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Why Responsive eLearning is essential to meet modern learner needs

Why Responsive eLearning is essential to meet modern learner needs | Edumorfosis.it | Scoop.it
Students today expect courses to be designed to accommodate multiple devices; do your courses deliver?

Long gone are the days when students would only use desktop computers to access a fixed eLearning course.

Today’s students are using devices of all sizes and shapes — their mobile phones, tablets, laptops, and personal computers — and they’re often switching between them multiple times per day depending on their location. Nearly all millennials (87%) say they use two to three devices per day, and employees from all generations are expecting to receive training and learning on their mobile devices.

Is your course meeting their needs? If you haven’t yet implemented Responsive eLearning, then it’s likely many students have, or will soon, move on to somewhere else.
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6 things every Instructional Designer should be able to do

6 things every Instructional Designer should be able to do | Edumorfosis.it | Scoop.it

There are many models and methods of teaching available for instructional designers to use. Keeping up to date on the newest and best practices in teaching will help an instructional designer ensure that every learner at any ability will understand the material presented to them.

In order to develop the best practice for teaching the concept(s) in a lesson, an instructional designer must consider:

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Active Learning: In need of deeper exploration |

Active Learning: In need of deeper exploration | | Edumorfosis.it | Scoop.it
Most of us think we know what active learning is. The word engagement quickly comes to mind. Or, we describe what it isn’t: passive learning. Definitions also abound. The one proposed by Bonwell and Eison in an early (and now classic) active learning monograph is widely referenced: involving “students in doing things and thinking about the things they are doing.”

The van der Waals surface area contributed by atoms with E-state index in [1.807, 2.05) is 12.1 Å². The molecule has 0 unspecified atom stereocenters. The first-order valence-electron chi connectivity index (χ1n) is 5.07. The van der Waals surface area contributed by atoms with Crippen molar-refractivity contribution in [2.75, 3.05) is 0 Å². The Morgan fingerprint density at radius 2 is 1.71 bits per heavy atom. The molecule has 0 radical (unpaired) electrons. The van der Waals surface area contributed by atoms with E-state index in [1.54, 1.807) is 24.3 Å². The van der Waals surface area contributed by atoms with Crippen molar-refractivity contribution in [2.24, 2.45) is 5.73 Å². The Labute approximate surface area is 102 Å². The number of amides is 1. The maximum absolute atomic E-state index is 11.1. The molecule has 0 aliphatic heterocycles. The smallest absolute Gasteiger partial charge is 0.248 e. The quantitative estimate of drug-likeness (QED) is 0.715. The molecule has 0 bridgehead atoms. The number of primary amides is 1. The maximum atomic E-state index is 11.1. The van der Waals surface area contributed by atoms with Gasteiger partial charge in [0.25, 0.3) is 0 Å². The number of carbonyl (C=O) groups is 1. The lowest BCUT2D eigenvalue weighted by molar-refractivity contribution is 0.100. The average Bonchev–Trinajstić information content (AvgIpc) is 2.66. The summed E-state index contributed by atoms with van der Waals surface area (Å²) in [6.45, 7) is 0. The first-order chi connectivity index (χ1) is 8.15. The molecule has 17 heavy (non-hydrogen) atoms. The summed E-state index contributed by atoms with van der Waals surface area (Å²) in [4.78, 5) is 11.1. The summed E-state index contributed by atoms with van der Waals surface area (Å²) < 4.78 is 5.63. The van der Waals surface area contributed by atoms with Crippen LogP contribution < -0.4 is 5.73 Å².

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Why Instructional Design must focus on learning outcomes, not learning activities

Why Instructional Design must focus on learning outcomes, not learning activities | Edumorfosis.it | Scoop.it
t’s no secret that kids learn better when teachers provide learning activities that keep them engaged. Teachers work tirelessly to plan engaging lessons that capture and keep the interests of their students, thereby making content more accessible. However, teachers continue to feel the daunting pressure to compete for their students’ attention amidst the ever-evolving and rapidly-hanging mass media, social media, and entertainment industry, as these elements do a stellar job of keeping students highly engaged outside of the classroom.

Although it is vitally important for us to know and understand our students' interests and the best conditions under which they learn, there is good news: It’s not necessary that we focus our efforts on competing with the devices and activities our students engage in during their downtime outside of the classroom! Recreation, entertainment, and downtime for students outside of the classroom are just that: recreation, entertainment, and downtime. Students expect to come to school to learn and to be challenged (although they may never tell us that).
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The end of ‘just Google it’: Why students need to be digitally literate

The end of ‘just Google it’: Why students need to be digitally literate | Edumorfosis.it | Scoop.it
Most students in school today are digital natives. They’ve grown up with smartphones and tablets, interacting with the world in a very different way than we did 15 years ago. Thanks to the wonders of the internet, we're just a click away from information about any topic imaginable. The world has become smaller, metaphorically speaking, and texts are no longer confined to books in a library. Instead there’s a range of interactive resources, image banks, online archives, web-pages, audiovisual material and more recently apps for smartphones and tablets, all readily accessible.
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Higher education report gets digital makeover

Higher education report gets digital makeover | Edumorfosis.it | Scoop.it
A few pieces of paper have been turned into a mobile app.

The New Media Consortium, an international coalition of edtech experts, has partnered with a startup called Mirum to transform their main print report about higher education into an interactive app.

The app is available for free for Apple and Android devices.

“Until now, the report has been a PDF, which is not the most ‘of the moment’ format,” said Samantha Adams Becker, senior director of publications and communications, in an interview with EdScoop. “In our partnership with Mirum, we really wanted to disseminate the content in a way that’s more dynamic and interactive, that allows readers to drill down into the content in a way they couldn’t before.”

The NMC Horizon Report: 2016 Higher Education Edition tracks emerging edtech tools and how universities are using them in the classroom. The report, which came out in February, delves into increasingly popular trends like blended learning designs, measuring learning and "advancing cultures of innovation."